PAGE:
Despite already facing a slew of difficulties, including rising unrest over stalled federal elections and an increased risk of extremist violence after a recent U.S. troop withdrawal, Somalia appeared to provoke a new crisis this week. The government is threatening to quit a grouping of East African nations after the bloc’s other members sided with Kenya in a spat between the two countries.
Nairobi says Mogadishu is escalating the diplomatic row to distract from its troubles at home. Regardless of the intent, experts warn the move could further isolate Somalia at a fraught moment and hinder regional efforts to contain al-Shabab, the Somalia-based al-Qaida affiliate.
The Somali government broke off diplomatic relations with Kenya in December, accusing Nairobi of violating its sovereignty. The decision came a day after Kenyan President Uhuru Kenyatta hosted leaders from Somaliland, a self-declared state in northern Somalia that is still claimed by Mogadishu.
Leaders from the Intergovernmental Authority on Development, or IGAD, an eight-country regional trading bloc, launched an investigation into those complaints in an effort to ease tensions. They also considered Somalia’s allegations that separatist groups operating in the country’s semi-autonomous Jubbaland region, on the Kenyan border, are being armed by Nairobi.
The IGAD mission found no evidence to support the claims. “These grievances, some of which are longstanding, do not appear to justify a diplomatic separation between Kenya and Somalia,” it said in a report issued Tuesday.
Somali officials were in no mood to receive the report. A day earlier, fighting broke out between Somali forces and local militias in Jubbaland’s Gedo region. Mogadishu accused Kenya of equipping and hosting the militia before the attack, which left at least 11 people dead, though the Kenyan government denied any involvement. Against that backdrop, Somalia warned Wednesday that if the “baseless and unfair” report is not withdrawn, it may quit IGAD.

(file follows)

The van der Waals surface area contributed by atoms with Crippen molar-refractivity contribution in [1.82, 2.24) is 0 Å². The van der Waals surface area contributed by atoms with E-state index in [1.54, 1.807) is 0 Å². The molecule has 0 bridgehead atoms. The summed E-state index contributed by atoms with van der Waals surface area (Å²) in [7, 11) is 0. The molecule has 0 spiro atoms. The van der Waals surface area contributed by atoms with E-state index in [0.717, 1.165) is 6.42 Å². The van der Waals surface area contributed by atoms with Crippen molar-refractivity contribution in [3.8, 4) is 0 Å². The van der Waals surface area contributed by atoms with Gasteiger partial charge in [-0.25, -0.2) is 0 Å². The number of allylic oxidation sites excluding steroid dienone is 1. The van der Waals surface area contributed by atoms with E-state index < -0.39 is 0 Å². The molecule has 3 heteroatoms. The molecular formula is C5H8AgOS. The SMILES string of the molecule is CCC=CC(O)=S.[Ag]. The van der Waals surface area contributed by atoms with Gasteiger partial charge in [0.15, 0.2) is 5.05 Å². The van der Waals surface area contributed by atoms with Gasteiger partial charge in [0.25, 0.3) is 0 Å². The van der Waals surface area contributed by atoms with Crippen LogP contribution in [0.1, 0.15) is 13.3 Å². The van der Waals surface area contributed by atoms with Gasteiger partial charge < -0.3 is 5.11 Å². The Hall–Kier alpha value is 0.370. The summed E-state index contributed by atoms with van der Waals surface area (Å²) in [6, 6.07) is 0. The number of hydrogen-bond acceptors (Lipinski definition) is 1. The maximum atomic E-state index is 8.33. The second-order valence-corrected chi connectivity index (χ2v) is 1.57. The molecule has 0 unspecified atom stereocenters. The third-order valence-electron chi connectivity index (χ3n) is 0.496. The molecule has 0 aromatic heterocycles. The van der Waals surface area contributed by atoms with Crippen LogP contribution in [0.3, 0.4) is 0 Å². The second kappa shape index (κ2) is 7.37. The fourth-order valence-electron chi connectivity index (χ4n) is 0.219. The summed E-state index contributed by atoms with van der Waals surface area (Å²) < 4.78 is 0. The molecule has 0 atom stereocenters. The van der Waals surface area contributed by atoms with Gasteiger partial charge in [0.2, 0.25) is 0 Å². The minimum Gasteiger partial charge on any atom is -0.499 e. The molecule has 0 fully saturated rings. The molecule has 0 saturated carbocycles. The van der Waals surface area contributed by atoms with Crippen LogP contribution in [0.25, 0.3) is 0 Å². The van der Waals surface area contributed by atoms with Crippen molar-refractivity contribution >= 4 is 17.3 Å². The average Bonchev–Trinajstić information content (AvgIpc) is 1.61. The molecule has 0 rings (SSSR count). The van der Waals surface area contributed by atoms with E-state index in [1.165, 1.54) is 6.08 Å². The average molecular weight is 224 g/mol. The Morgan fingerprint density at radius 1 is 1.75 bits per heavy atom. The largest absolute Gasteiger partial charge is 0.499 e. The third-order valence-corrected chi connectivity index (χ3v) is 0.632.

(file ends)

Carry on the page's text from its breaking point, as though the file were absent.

If Mogadishu’s intention was to distract from domestic pressures, as Kenya hinted in its official response to the IGAD report, it did not succeed. U.N. special envoy James Swan delivered a warning this week that presidential and parliamentary elections are not likely to happen by the Feb. 8 deadline set by the government, taking the country “into unpredictable territory.” The central government remains locked in a disagreement with state leaders and opposition parties over technical issues, like voter registration and the composition of key election committees. And concerns about security overshadow the whole process.
Al-Shabab controls vast swaths of the country and there are fears it will attempt to violently disrupt the voting process. The withdrawal of U.S. special forces will further complicate efforts to prepare for the vote, as Peter Kirechu explained in a December WPR briefing. It also leaves the government even more dependent on an African Union peacekeeping mission, AMISOM, which draws its troops largely from countries, including Kenya, that belong to IGAD—the same bloc Somalia just picked a fight with this week.